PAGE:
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Use what you got

January 11, 2011

I came across a wonderful quote in Redefining Health Care by Porter and Teisberg the other day:

Despite the unmistakable opportunity to improve quality and lower costs simultaneously, a surprising number of system participants still assume, and act, as if advancing the state of the art in health care required more services and more expensive technology. This can sometimes be true, especially in the early life of a new technology, but the far greater opportunity today is to use better the technologies known already. (p. 111)

Swap out “health care” for “ECM” and this quote is spot on for the work I do day-to-day with clients and in the industry.

Breaking point

Many organizations I run into have reached the breaking point with how they manage content across the enterprise:

  • Shared drives becoming larger and less manageable
  • SharePoint sites growing rapidly and without governance
  • Legacy applications creating seemingly endless reports that no one reads and saving them to expensive repositories
  • Incoming faxes being saved to a server then printed out, shared, and rescanned (often multiple times)

The list of ECM worst practices you see regularly at organizations includes these (and many more).

Organizations hire me as a consultant to help them find the right technology to solve these problems. Unfortunately, while technology can help enable better content management and alleviate many of the problems organizations face, there are more often than not simple, lo-fi problems at the root of their ECM pain points.

For example, shared drives growing out of control. Yes, new technology can enable an organization to retire shared drives and get that content into a managed, controlled repository with all sorts of bells and whistles to enable top-notch ECM.

However, there are two issues with throwing technology at the shared drive problem in this way. First, the real problem isn’t the shared drives themselves, but how folks are using them: they’ve got convoluted processes that are unmanaged, unmeasured, and out of control (in the technical sense).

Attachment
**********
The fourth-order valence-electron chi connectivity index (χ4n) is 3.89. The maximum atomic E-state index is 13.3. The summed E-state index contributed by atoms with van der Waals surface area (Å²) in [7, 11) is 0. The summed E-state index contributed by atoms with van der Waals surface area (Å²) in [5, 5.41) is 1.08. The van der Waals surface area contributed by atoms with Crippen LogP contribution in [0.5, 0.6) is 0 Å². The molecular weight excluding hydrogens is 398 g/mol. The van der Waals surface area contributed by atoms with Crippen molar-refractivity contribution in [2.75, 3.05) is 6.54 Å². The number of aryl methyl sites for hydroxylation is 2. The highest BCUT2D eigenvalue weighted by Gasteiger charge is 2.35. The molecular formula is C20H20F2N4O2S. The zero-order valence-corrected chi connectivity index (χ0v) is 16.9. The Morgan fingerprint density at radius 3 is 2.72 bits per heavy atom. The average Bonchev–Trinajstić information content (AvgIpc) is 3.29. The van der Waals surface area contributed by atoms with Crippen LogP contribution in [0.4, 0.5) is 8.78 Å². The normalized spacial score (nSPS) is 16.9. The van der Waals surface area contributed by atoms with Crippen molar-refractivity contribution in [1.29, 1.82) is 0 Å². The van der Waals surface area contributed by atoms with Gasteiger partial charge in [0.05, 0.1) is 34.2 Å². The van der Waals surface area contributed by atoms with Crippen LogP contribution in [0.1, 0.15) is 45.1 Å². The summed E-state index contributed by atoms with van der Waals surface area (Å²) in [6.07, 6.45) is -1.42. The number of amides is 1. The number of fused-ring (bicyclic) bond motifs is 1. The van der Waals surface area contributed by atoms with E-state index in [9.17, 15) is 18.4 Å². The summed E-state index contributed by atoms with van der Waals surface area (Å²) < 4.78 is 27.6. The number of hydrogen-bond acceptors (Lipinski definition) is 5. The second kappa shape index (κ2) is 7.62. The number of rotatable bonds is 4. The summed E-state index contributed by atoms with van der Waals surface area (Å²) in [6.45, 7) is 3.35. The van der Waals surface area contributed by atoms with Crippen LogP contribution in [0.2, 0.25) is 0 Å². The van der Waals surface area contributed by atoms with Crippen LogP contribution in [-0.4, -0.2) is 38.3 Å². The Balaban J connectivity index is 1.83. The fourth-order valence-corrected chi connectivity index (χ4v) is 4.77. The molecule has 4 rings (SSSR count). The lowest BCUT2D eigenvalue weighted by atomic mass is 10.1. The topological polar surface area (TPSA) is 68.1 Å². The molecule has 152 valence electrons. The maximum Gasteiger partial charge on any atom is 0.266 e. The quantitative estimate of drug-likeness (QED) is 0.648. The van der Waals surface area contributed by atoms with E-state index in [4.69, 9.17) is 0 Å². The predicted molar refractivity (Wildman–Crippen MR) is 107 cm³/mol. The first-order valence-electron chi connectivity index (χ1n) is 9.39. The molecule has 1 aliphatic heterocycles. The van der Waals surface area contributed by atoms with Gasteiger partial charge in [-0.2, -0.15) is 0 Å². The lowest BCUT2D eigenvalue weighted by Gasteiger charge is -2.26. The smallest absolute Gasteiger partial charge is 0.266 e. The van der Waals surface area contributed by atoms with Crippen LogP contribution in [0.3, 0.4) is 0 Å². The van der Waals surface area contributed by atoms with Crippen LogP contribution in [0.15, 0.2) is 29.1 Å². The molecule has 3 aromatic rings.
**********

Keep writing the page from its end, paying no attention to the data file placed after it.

Second, how successful would the implementation of an enterprise document management system on top of these suboptimal processes be? If you’ve been involved in a document management project under those kind of conditions, you know the answer is, “not very.”

Keep it simple

The truth is, the real benefit to the organization comes from the lo-fi work of fixing the suboptimal processes. The application of technology to those processes is simply going to be gravy–if, and only if, you fix the processes first. Otherwise you risk automating a bad process or simply having the whole implementation fail outright.

And it’s not just the shared drive example. All the examples I cited above require significant non-technology efforts to succeed; the use of technology must come after this work if it’s to deliver real value.

The final word

It should be no surprise that organizations do this, because we do it in our own lives, especially this time of year: we spend money on high-tech exercise equipment when the answer is as simple as eating better and walking 30 minutes a day? (Side note: am I the only one who goes “hmmm” at how many products there are on the market to help with sit-ups…an exercise that really doesn’t require any equipment to do effectively?) We buy fancy organizers or personal productivity software when the answer is as simple as making a crisp to-do list every day and following up on it.

And despite how frequently I encounter the willingness to throw technology at a problem and how frustrating it can be, I find it incredibly rewarding to help an organization step back, take a deep breath, and make an honest assessment of the work–people, process, and technology–that will help them improve ECM at the enterprise.

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2 Comments leave one →
  1. January 12, 2011 12:05 am

    Great post, Mr. Shepley! As always, I find your posts on ECM and their underlying processes to be spot on. In a world that is looking for the newest, shiniest, most over-promised technologies for curing our data management and information overload challenges, you take a step back and do what few consultants do these days: stop and put the horse in front of the cart before moving forward. Bravo!

    Keep up the good work!
    D.

  2. January 12, 2011 3:03 pm

    Thanks, M. DeRochier!

    Appreciate not only your willingness to jump in and get the conversation going, but also the kind words!

    Cheers,

    Joe

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